Common Truncus

Common truncus or common arterial trunk is a structural heart defect characterized anatomically by having a single common arterial trunk, rather than a separate aorta and main pulmonary artery (see Fig. 14). This common trunk carries blood from the heart to the body, lungs, and the heart itself – that is, the common trunk gives rise to the systemic, pulmonary and coronary circulation. A ventricular septal defect is always present. Other terms for the condition are (persistent) truncus arteriosus.

Fig. 14. Common truncus

fig of truncus arteriosus
Normal heart
Key findings in common truncus:
  1. Common truncus instead of separate aorta and main pulmonary artery.
  2. Ventricular septal defect, typically “high”.
  3. Common truncal valve.
  4. Variable origin of the pulmonary arteries from the common trunk.
  5. Frequently associated extracardiac anomalies and genetic syndromes, especially deletion 22q11.


Prenatal. Common truncus can be diagnosed prenatally but might be missed or misdiagnosed, and therefore must be confirmed postnatally, typically by echocardiography.

Postnatal. The presentation after birth varies and might include a combination of heart failure (fast breathing, fast heart rate, poor feeding, and excessive sweating) and cyanosis.

Newborn screening via pulse oximetry – by non-invasively measuring blood oxygen saturation – can detect cases of common truncus if a sufficient degree of hypoxia is present at the time of screening. Echocardiography provides the specific diagnosis.

Clinical and epidemiologic notes

Clinical tips:

The clinical presentation in the newborn period might include a combination of cyanosis and heart failure.

  • The clinical presentation in the newborn period might include a combination of cyanosis and heart failure.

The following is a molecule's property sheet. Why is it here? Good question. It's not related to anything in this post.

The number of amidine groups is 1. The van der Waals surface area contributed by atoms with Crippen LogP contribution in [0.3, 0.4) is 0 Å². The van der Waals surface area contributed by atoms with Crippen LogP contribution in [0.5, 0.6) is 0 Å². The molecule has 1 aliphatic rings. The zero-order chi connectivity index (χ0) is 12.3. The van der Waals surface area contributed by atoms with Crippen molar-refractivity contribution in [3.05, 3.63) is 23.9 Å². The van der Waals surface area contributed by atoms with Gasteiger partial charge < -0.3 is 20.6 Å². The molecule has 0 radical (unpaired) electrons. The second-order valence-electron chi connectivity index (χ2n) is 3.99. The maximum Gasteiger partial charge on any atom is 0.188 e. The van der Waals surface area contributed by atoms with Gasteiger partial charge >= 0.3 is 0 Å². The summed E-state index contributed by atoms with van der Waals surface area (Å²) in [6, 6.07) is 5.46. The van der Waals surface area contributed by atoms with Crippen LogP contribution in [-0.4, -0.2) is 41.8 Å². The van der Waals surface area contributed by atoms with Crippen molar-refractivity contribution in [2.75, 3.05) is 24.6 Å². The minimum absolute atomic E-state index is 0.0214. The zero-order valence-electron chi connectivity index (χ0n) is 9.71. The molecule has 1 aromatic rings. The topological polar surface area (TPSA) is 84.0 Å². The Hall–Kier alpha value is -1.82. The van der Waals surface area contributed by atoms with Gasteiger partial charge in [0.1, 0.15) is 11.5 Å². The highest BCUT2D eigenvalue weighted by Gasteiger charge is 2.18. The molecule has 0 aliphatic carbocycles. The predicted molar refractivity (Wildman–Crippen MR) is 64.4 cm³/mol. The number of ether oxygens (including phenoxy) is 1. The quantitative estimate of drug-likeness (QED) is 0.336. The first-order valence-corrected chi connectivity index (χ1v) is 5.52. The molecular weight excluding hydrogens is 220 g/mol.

• Pulse oximetry can identify low blood oxygen saturation and can identify cases earlier.
  • Look for extracardiac anomalies (e.g. cleft palate, internal anomalies) and genetic conditions, especially deletion 22q11.
  • This condition can be familial, so consider inquiring about congenital heart disease in family members.

Checklist for high-quality reporting

Common Truncus – Documentation Checklist
Describe in detail the clinical and echocardiographic findings:
  • Anatomy – specify intracardiac anomalies, including the presence and type of ventricular septal defects, the origins of the pulmonary arteries and the morphology of the truncal valve.
  • Procedure – specify whether the cardiac findings are from a prenatal or postnatal echocardiogram, or from other investigations (e.g. catheterization, MRI), surgery, or autopsy.
  • Additional cardiac findings – specify any additional findings in addition to the basic anatomy of truncus (see above).

Look for and document extracardiac birth defects: Common truncus can occur with genetic syndromes such as deletion 22q11, in which many external (e.g. cleft palate) as well as internal anomalies have been described.

Report whether specialty consultation(s) have been done; in particular, whether the diagnosis was done by a paediatric cardiologist, and whether the patient was seen by a geneticist.

Report genetic testing (e.g. chromosomal studies, genomic microarray, etc.) if done, and if so, report the results.